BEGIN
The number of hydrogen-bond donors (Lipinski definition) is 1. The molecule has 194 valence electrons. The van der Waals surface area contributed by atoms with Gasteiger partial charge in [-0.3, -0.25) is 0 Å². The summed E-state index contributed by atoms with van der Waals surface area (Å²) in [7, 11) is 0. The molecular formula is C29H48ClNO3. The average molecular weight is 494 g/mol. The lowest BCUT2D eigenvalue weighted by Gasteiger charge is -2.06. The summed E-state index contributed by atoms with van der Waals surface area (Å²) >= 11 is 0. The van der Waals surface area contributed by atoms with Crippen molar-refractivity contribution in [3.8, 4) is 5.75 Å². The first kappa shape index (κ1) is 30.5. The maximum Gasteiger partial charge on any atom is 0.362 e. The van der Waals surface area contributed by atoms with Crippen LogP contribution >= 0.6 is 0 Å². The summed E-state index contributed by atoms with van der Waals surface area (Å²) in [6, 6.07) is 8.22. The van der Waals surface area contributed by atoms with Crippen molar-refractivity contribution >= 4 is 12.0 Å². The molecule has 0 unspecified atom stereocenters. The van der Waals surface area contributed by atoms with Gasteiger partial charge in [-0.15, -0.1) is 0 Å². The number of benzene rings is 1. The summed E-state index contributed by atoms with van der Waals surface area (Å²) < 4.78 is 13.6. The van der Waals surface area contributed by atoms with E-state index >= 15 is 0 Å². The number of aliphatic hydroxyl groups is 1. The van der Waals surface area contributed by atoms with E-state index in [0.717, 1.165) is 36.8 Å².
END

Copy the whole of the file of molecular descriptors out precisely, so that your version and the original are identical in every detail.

The number of hydrogen-bond donors (Lipinski definition) is 1. The molecule has 194 valence electrons. The van der Waals surface area contributed by atoms with Gasteiger partial charge in [-0.3, -0.25) is 0 Å². The summed E-state index contributed by atoms with van der Waals surface area (Å²) in [7, 11) is 0. The molecular formula is C29H48ClNO3. The average molecular weight is 494 g/mol. The lowest BCUT2D eigenvalue weighted by Gasteiger charge is -2.06. The summed E-state index contributed by atoms with van der Waals surface area (Å²) >= 11 is 0. The van der Waals surface area contributed by atoms with Crippen molar-refractivity contribution in [3.8, 4) is 5.75 Å². The first kappa shape index (κ1) is 30.5. The maximum Gasteiger partial charge on any atom is 0.362 e. The van der Waals surface area contributed by atoms with Crippen LogP contribution >= 0.6 is 0 Å². The summed E-state index contributed by atoms with van der Waals surface area (Å²) in [6, 6.07) is 8.22. The van der Waals surface area contributed by atoms with Crippen molar-refractivity contribution >= 4 is 12.0 Å². The molecule has 0 unspecified atom stereocenters. The van der Waals surface area contributed by atoms with Gasteiger partial charge in [-0.15, -0.1) is 0 Å². The number of benzene rings is 1. The summed E-state index contributed by atoms with van der Waals surface area (Å²) < 4.78 is 13.6. The van der Waals surface area contributed by atoms with E-state index >= 15 is 0 Å². The number of aliphatic hydroxyl groups is 1. The van der Waals surface area contributed by atoms with E-state index in [0.717, 1.165) is 36.8 Å².